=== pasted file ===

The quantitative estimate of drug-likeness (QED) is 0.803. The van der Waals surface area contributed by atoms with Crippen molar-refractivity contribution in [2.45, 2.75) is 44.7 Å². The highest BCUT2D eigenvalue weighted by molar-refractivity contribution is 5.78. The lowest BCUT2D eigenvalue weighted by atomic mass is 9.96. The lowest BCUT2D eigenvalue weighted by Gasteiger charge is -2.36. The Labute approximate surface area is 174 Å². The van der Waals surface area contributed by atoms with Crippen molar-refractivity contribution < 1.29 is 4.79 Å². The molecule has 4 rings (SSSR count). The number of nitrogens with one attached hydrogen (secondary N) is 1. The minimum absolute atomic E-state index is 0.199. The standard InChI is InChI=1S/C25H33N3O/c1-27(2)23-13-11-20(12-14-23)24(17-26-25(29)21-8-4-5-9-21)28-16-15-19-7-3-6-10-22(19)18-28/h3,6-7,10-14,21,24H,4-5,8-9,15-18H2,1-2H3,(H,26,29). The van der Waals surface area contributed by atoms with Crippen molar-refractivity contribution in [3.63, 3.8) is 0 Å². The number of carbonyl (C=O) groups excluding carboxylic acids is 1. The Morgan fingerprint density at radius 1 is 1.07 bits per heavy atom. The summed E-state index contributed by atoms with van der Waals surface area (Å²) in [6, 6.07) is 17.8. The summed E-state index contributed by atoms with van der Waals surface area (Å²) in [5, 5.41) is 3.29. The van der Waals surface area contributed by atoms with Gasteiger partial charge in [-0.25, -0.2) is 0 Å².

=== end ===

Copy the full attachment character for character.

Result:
The quantitative estimate of drug-likeness (QED) is 0.803. The van der Waals surface area contributed by atoms with Crippen molar-refractivity contribution in [2.45, 2.75) is 44.7 Å². The highest BCUT2D eigenvalue weighted by molar-refractivity contribution is 5.78. The lowest BCUT2D eigenvalue weighted by atomic mass is 9.96. The lowest BCUT2D eigenvalue weighted by Gasteiger charge is -2.36. The Labute approximate surface area is 174 Å². The van der Waals surface area contributed by atoms with Crippen molar-refractivity contribution < 1.29 is 4.79 Å². The molecule has 4 rings (SSSR count). The number of nitrogens with one attached hydrogen (secondary N) is 1. The minimum absolute atomic E-state index is 0.199. The standard InChI is InChI=1S/C25H33N3O/c1-27(2)23-13-11-20(12-14-23)24(17-26-25(29)21-8-4-5-9-21)28-16-15-19-7-3-6-10-22(19)18-28/h3,6-7,10-14,21,24H,4-5,8-9,15-18H2,1-2H3,(H,26,29). The van der Waals surface area contributed by atoms with Crippen molar-refractivity contribution in [3.63, 3.8) is 0 Å². The number of carbonyl (C=O) groups excluding carboxylic acids is 1. The Morgan fingerprint density at radius 1 is 1.07 bits per heavy atom. The summed E-state index contributed by atoms with van der Waals surface area (Å²) in [6, 6.07) is 17.8. The summed E-state index contributed by atoms with van der Waals surface area (Å²) in [5, 5.41) is 3.29. The van der Waals surface area contributed by atoms with Gasteiger partial charge in [-0.25, -0.2) is 0 Å².